Which brings me to a question that some of you may be wondering. Why isn’t Alphabet’s ascendency (and that of the other big tech companies) somehow kept in check by anti-trust or competition laws in the U.S. or Europe?

Competition Laws and the Big Tech Firms

The reason that Alphabet and the other big tech firms can be so dominant is because dominance in and of itself does not violate competition or anti-trust laws. These laws are designed to accomplish two general goals: (a) to limit anti-competitive behaviour between companies within a given sector (including blocking mergers between companies if the merger would result in severely limited consumer choice), and (b) to ensure that where a company has a dominant position within a sector, that position is not abused, particularly in a way that harms consumers. These laws do not protect competitors. Indeed, protecting competitors rather than consumers through competition law is viewed as perversely punishing successful firms. Championed by the Chicago School of Economics this economical-based interpretation of competition law is prevalent in both the U.S. and Europe. This approach considers issues like economic efficiency, consumer welfare and market access rather than size when determining whether there has been an infringement.

There is an anti-trust action against Google currently underway in the European Union. Google is accused of abusing its dominant position by favouring its own shopping price comparison service on its web pages by steering consumers to their pages rather than to the pages with the best prices.   For information about this case see this link: ( Google has countered that the suit is “wrong as a matter of fact, law and economics.” (

I question whether this purely economical approach to competition law is sensible when applied to today’s tech firms. These firms have access to vast amounts of data and information about everyone that uses their products and services. They can exploit this information to pursue their own ambitions in a way that we have never seen before. In my view this gives them an enduring unfair advantage over anyone wanting to compete in almost any area where this information gap is relevant. It is also harmful to consumers who have little or no control over how their information is being used. But these issues do not currently figure into the analysis.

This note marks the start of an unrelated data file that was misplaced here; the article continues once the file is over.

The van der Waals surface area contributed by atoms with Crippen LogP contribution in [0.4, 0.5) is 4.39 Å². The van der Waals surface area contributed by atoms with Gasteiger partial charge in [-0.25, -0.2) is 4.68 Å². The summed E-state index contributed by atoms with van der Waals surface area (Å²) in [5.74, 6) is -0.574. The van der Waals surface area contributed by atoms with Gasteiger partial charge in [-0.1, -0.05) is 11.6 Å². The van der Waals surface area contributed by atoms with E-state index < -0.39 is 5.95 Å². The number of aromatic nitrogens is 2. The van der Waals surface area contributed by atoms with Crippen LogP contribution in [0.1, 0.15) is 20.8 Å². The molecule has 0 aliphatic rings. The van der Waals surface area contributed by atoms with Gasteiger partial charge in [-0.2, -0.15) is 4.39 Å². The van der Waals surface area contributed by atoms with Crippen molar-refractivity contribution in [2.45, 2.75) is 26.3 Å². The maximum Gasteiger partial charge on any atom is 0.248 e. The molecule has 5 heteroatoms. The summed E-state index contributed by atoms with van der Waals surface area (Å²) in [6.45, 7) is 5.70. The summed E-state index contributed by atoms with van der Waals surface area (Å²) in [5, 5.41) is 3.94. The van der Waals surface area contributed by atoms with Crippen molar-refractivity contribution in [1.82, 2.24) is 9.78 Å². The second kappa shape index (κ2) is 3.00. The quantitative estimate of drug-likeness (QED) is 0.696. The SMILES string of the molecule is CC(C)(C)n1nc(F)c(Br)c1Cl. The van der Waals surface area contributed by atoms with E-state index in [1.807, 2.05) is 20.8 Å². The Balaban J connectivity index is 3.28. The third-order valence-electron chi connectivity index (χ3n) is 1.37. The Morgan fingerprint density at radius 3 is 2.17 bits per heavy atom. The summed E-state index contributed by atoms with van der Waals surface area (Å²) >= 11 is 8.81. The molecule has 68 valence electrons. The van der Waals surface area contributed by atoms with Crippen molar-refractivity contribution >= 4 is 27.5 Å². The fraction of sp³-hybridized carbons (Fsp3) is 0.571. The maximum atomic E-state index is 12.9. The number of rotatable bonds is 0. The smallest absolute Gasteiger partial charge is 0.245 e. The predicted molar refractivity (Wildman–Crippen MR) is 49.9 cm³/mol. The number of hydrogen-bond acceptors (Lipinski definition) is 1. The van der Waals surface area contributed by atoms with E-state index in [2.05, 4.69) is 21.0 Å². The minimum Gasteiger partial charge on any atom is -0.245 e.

What Alphabet Owns

Because Alphabet is acquiring new companies and expanding into new sectors at a very fast rate, it is not easy to put down on paper what it owns without being immediately out of date; however, this Wikipedia link may be helpful as a reference since it is often updated. (

Also, above is the best schematic that I could find that shows Alphabet’s corporate structure, and how some of Google’s largest acquisitions have been separated into independent subsidiaries of Alphabet.  ( This schematic (found that does not tell the whole story because many of these Alphabet subsidiaries have multiple (at times literally hundreds of) subsidiaries of their own. Nevertheless, here is my best effort to describe the incredible, ever-growing, world of Alphabet. I have also provided web addresses for these companies if you would like to know more.


Google is the most well-known Alphabet subsidiary and the one that accounts for most of its revenues (approximately $74 billion in 2015).  Google covers broadly its internet services businesses and mobile operating systems including Android (the world’s most dominant mobile operating system); the search engines Chrome and Safari; email Gmail, video streaming YouTube; various Apps for Android available through Google Playstore.  It also includes Google’s advertising service Adwords and other products like Google Maps, and Google Street View. When I searched for a list of Google subsidiaries I found a list of about 50 companies, including non-Google names like Doubleclick; AdMob, and Zagat; and the Google subsidiaries in China, Japan and Korea, among others.   You can have a look here:  (

While Google is dominant in the Internet search engine sector and it sometimes seems like the only one (Chrome was the default browser on my computer and many websites only open properly when opened in Chrome), there are alternatives. This site lists the most popular search engines: (

Likewise, while Android is the dominant mobile operating system, Apple’s IOS and several others on this list are providing competition and thus consumer choice: (


To improve access to the Internet (so more people can browse!), Google is expanding rapidly into fiber-optic broadband in cities across America. Fiber provides superfast Internet, TV and phone services.   Launched in Kansas City in 2011, Fiber is now found in at least nine cities in the U.S. in states like Georgia, Texas, North Carolina, Tennesee and Utah.   For more on Access/Fiber: (


According to their website, GV “seeks to invest in startup companies in a variety of fields ranging from Internetsoftware, and hardware to life sciencehealthcareartificial intelligencetransportationcyber security and agriculture.”

 They are doing a lot of investing. The GV website lists over 200 companies in which it has invested.   There are many unknowns (to me) as of yet, and many well-known companies like Uber, Slack and Homeaway.